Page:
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Unit Prasad Singh v. State of Jharkhand 2007 (1) JCR 194 Jhr


  • What is the power and jurisdiction of the Registrar of Trade Unions to adjudicate the grievances of the rival parties?


  • The Registrar of Trade Unions does not have the authority to determine the legality or propriety of an election or to order a fresh election. Disputes regarding the legitimacy of office bearers in a Trade Union should be resolved through civil suits in a court of competent jurisdiction, as the Trade Unions Act does not grant the Registrar jurisdiction for such matters.


  • Unit Prasad Singh was elected as General Secretary in a union election in October 2000.
  • Alleging illegal practices in the 2003 election, he reported irregularities to the Registrar of Trade Unions.
  • The Assistant Labour Commissioner was ordered to conduct an inquiry into the alleged election irregularities.
  • After a Single Judge directed Unit Prasad Singh to approach the Registrar with his grievances, the Registrar declared the 2003 election invalid and ordered a fresh one in November 2005.
  • Respondent No. 4, Koyla Ispat Mazdoor Panchyat, challenged the Registrar’s order through a writ petition.
  • In June 2006, the court set aside the Registrar’s order, stating that the Registrar lacked jurisdiction to decide election legality and order a fresh election.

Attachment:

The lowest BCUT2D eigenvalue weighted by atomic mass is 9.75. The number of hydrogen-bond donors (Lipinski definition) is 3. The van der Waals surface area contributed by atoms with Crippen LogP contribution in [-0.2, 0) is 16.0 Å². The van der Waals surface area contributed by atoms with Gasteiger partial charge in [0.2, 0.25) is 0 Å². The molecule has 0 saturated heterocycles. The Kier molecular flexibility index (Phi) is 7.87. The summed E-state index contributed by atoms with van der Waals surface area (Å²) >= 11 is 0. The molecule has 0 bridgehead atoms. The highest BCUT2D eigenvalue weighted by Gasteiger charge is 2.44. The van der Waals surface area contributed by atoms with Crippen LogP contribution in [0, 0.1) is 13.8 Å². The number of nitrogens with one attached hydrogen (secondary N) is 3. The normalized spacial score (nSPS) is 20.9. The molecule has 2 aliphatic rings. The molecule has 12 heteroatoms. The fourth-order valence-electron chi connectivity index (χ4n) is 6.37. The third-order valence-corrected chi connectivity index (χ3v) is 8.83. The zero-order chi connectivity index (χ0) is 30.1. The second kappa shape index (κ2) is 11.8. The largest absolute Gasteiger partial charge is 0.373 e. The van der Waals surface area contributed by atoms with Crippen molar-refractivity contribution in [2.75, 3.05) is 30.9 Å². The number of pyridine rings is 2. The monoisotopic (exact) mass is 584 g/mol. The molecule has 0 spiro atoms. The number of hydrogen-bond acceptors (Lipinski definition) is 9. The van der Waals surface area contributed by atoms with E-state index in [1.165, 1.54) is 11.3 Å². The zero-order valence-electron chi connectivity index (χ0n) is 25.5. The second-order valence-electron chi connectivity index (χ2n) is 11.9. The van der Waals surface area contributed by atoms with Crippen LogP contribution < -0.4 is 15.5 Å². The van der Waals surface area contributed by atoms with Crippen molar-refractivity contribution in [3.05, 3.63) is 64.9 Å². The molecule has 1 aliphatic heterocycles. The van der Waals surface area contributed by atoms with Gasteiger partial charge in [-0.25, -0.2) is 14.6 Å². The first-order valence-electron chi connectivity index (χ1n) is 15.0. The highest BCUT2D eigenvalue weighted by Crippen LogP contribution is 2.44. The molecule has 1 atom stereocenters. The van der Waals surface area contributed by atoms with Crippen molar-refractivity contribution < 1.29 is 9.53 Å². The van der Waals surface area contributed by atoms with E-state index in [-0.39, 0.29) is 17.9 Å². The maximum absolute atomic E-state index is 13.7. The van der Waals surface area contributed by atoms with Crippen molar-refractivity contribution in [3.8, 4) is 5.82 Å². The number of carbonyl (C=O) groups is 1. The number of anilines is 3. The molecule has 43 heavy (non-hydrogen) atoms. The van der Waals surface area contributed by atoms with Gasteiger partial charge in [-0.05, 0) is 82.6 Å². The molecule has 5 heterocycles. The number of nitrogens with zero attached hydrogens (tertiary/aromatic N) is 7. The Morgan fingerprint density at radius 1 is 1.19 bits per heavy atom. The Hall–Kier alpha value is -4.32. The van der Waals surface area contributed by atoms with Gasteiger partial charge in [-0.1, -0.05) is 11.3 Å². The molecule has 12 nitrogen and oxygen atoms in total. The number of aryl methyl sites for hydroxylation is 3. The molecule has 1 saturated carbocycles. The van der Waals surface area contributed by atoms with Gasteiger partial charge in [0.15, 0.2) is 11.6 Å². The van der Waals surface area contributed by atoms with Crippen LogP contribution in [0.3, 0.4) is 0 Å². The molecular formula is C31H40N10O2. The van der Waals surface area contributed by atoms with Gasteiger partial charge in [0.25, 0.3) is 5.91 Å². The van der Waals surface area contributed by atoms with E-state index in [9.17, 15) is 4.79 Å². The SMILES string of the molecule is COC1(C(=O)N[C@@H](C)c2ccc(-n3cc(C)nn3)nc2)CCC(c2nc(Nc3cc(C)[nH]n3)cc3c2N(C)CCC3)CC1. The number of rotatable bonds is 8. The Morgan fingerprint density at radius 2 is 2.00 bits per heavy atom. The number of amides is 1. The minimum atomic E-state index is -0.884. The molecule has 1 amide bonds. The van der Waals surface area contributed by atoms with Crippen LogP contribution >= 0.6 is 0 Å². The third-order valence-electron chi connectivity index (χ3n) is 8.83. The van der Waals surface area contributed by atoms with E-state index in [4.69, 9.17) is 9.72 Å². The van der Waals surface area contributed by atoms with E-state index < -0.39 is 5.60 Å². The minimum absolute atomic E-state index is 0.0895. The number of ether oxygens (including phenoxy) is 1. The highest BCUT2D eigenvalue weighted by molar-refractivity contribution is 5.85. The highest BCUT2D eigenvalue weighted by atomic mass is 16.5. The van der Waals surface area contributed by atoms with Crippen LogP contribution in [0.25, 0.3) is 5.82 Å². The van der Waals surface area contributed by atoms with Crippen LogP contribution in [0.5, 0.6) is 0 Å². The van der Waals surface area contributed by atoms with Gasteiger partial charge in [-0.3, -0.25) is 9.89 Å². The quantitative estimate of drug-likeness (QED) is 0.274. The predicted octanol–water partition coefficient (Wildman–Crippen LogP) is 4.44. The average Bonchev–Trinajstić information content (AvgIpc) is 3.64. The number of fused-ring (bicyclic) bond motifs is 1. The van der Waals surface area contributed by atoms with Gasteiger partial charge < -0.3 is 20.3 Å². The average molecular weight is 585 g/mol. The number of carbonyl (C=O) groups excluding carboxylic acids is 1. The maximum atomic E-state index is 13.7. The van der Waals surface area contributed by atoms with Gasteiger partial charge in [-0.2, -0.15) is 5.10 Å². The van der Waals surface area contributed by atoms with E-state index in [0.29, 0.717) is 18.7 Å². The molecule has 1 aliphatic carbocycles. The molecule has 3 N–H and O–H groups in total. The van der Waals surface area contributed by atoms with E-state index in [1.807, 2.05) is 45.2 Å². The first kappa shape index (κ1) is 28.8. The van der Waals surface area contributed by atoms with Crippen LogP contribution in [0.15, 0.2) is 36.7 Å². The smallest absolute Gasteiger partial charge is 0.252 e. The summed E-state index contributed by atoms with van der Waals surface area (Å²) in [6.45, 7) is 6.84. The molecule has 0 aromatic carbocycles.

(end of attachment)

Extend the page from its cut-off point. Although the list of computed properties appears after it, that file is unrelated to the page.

• Unit Prasad Singh appealed this decision.


  • The Single Judge, in an order dated June 28, 2006, set aside the Registrar’s order, ruling that the Registrar lacked jurisdiction to determine the legality and propriety of any election and to direct a fresh election.
  • The appellant cited a previous case (Mukund Ram Tanti v. Registrar of Trade Unions and Ors., 1963 (1) LLJ 60) to support the validity of the Registrar’s order.
  • In response, the respondents argued that the Single Judge’s order was justified.
  • The judgment highlights that the previous case (Mukund Ram Tanti) did not support the appellant’s position, as it did not grant the Registrar authority to decide the legality of an election or to order a fresh election.
  • It emphasizes that the Trade Unions Act, 1926, lacks provisions for adjudicating such disputes, and such disputes should be resolved through civil suits in the appropriate court.
  • The judgment cites decisions from the Patna and Calcutta High Courts, which state that the Registrar has limited administrative powers and cannot make quasi-judicial decisions.
  • It notes that civil proceedings had already been initiated by two individuals challenging the election in a civil court in Dhanbad, and these proceedings were ongoing.
  • Consequently, the court found no error in the Single Judge’s order and dismissed the appeal without costs